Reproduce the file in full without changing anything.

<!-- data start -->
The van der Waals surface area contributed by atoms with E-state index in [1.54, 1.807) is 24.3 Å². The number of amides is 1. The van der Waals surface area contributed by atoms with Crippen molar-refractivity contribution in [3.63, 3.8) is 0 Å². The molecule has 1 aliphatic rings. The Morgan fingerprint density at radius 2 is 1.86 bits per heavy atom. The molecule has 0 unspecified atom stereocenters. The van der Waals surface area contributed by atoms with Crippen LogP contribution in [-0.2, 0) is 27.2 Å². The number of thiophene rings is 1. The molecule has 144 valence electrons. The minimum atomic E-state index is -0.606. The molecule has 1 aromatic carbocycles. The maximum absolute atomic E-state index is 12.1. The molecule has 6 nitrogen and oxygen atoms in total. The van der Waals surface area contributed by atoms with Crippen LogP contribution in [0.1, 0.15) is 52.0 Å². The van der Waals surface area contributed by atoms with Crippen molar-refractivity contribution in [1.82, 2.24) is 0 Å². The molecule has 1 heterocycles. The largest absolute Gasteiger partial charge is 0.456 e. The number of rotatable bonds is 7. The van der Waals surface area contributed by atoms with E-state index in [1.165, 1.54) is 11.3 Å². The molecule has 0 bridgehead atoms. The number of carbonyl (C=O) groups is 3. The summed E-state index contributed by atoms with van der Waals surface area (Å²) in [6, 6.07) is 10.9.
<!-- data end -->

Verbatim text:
The van der Waals surface area contributed by atoms with E-state index in [1.54, 1.807) is 24.3 Å². The number of amides is 1. The van der Waals surface area contributed by atoms with Crippen molar-refractivity contribution in [3.63, 3.8) is 0 Å². The molecule has 1 aliphatic rings. The Morgan fingerprint density at radius 2 is 1.86 bits per heavy atom. The molecule has 0 unspecified atom stereocenters. The van der Waals surface area contributed by atoms with Crippen LogP contribution in [-0.2, 0) is 27.2 Å². The number of thiophene rings is 1. The molecule has 144 valence electrons. The minimum atomic E-state index is -0.606. The molecule has 1 aromatic carbocycles. The maximum absolute atomic E-state index is 12.1. The molecule has 6 nitrogen and oxygen atoms in total. The van der Waals surface area contributed by atoms with Crippen LogP contribution in [0.1, 0.15) is 52.0 Å². The van der Waals surface area contributed by atoms with Crippen molar-refractivity contribution in [1.82, 2.24) is 0 Å². The molecule has 1 heterocycles. The largest absolute Gasteiger partial charge is 0.456 e. The number of rotatable bonds is 7. The van der Waals surface area contributed by atoms with E-state index in [1.165, 1.54) is 11.3 Å². The molecule has 0 bridgehead atoms. The number of carbonyl (C=O) groups is 3. The summed E-state index contributed by atoms with van der Waals surface area (Å²) in [6, 6.07) is 10.9.